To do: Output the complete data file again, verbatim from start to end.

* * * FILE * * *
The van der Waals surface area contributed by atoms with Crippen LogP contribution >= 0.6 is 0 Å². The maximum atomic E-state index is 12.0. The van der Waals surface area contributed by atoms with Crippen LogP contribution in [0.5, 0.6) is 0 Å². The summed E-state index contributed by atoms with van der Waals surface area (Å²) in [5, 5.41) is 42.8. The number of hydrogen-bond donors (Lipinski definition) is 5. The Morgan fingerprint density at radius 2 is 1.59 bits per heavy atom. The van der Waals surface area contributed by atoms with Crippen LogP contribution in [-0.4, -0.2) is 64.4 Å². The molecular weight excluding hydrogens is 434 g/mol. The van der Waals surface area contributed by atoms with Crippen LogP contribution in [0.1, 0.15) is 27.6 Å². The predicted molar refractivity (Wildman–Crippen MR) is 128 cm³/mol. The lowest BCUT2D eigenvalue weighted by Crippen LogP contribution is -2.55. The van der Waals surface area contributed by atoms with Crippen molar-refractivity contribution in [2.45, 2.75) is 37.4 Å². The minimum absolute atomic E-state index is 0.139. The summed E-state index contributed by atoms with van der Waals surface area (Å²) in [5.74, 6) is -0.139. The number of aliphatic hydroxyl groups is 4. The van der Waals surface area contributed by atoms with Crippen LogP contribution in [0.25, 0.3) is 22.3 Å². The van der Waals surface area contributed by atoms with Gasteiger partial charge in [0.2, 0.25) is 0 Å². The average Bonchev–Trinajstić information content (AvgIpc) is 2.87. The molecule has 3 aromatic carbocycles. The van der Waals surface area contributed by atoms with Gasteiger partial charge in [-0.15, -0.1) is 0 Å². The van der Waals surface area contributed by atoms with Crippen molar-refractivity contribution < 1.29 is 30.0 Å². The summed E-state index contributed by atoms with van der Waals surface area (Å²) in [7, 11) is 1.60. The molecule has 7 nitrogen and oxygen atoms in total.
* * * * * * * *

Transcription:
The van der Waals surface area contributed by atoms with Crippen LogP contribution >= 0.6 is 0 Å². The maximum atomic E-state index is 12.0. The van der Waals surface area contributed by atoms with Crippen LogP contribution in [0.5, 0.6) is 0 Å². The summed E-state index contributed by atoms with van der Waals surface area (Å²) in [5, 5.41) is 42.8. The number of hydrogen-bond donors (Lipinski definition) is 5. The Morgan fingerprint density at radius 2 is 1.59 bits per heavy atom. The van der Waals surface area contributed by atoms with Crippen LogP contribution in [-0.4, -0.2) is 64.4 Å². The molecular weight excluding hydrogens is 434 g/mol. The van der Waals surface area contributed by atoms with Crippen LogP contribution in [0.1, 0.15) is 27.6 Å². The predicted molar refractivity (Wildman–Crippen MR) is 128 cm³/mol. The lowest BCUT2D eigenvalue weighted by Crippen LogP contribution is -2.55. The van der Waals surface area contributed by atoms with Crippen molar-refractivity contribution in [2.45, 2.75) is 37.4 Å². The minimum absolute atomic E-state index is 0.139. The summed E-state index contributed by atoms with van der Waals surface area (Å²) in [5.74, 6) is -0.139. The number of aliphatic hydroxyl groups is 4. The van der Waals surface area contributed by atoms with Crippen LogP contribution in [0.25, 0.3) is 22.3 Å². The van der Waals surface area contributed by atoms with Gasteiger partial charge in [0.2, 0.25) is 0 Å². The average Bonchev–Trinajstić information content (AvgIpc) is 2.87. The molecule has 3 aromatic carbocycles. The van der Waals surface area contributed by atoms with Gasteiger partial charge in [-0.15, -0.1) is 0 Å². The van der Waals surface area contributed by atoms with Crippen molar-refractivity contribution < 1.29 is 30.0 Å². The summed E-state index contributed by atoms with van der Waals surface area (Å²) in [7, 11) is 1.60. The molecule has 7 nitrogen and oxygen atoms in total.